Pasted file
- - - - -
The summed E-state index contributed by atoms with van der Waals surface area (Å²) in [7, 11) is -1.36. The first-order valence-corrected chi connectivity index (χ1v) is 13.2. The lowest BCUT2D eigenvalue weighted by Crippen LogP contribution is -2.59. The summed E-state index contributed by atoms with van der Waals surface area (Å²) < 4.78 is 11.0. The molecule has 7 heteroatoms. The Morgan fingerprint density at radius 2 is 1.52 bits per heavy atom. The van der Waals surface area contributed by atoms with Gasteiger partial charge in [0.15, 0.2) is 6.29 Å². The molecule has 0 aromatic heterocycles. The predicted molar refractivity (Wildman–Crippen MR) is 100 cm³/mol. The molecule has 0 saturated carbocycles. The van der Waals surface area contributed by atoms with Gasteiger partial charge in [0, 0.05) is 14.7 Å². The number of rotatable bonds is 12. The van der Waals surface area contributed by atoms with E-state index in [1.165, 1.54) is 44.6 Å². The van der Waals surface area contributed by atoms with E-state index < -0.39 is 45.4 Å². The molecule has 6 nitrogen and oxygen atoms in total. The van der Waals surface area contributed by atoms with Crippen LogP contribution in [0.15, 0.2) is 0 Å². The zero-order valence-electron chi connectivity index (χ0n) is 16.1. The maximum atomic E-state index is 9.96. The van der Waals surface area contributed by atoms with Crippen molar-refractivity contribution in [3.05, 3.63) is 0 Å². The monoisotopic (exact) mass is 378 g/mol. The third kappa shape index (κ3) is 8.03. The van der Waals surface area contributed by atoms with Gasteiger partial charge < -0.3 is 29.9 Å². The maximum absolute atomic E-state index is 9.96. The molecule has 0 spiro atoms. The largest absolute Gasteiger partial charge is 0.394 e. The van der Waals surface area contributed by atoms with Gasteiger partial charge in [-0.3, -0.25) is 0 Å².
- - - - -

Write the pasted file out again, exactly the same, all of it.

The summed E-state index contributed by atoms with van der Waals surface area (Å²) in [7, 11) is -1.36. The first-order valence-corrected chi connectivity index (χ1v) is 13.2. The lowest BCUT2D eigenvalue weighted by Crippen LogP contribution is -2.59. The summed E-state index contributed by atoms with van der Waals surface area (Å²) < 4.78 is 11.0. The molecule has 7 heteroatoms. The Morgan fingerprint density at radius 2 is 1.52 bits per heavy atom. The van der Waals surface area contributed by atoms with Gasteiger partial charge in [0.15, 0.2) is 6.29 Å². The molecule has 0 aromatic heterocycles. The predicted molar refractivity (Wildman–Crippen MR) is 100 cm³/mol. The molecule has 0 saturated carbocycles. The van der Waals surface area contributed by atoms with Gasteiger partial charge in [0, 0.05) is 14.7 Å². The number of rotatable bonds is 12. The van der Waals surface area contributed by atoms with E-state index in [1.165, 1.54) is 44.6 Å². The van der Waals surface area contributed by atoms with E-state index < -0.39 is 45.4 Å². The molecule has 6 nitrogen and oxygen atoms in total. The van der Waals surface area contributed by atoms with Crippen LogP contribution in [0.15, 0.2) is 0 Å². The zero-order valence-electron chi connectivity index (χ0n) is 16.1. The maximum atomic E-state index is 9.96. The van der Waals surface area contributed by atoms with Crippen molar-refractivity contribution in [3.05, 3.63) is 0 Å². The monoisotopic (exact) mass is 378 g/mol. The third kappa shape index (κ3) is 8.03. The van der Waals surface area contributed by atoms with Gasteiger partial charge < -0.3 is 29.9 Å². The maximum absolute atomic E-state index is 9.96. The molecule has 0 spiro atoms. The largest absolute Gasteiger partial charge is 0.394 e. The van der Waals surface area contributed by atoms with Gasteiger partial charge in [-0.3, -0.25) is 0 Å².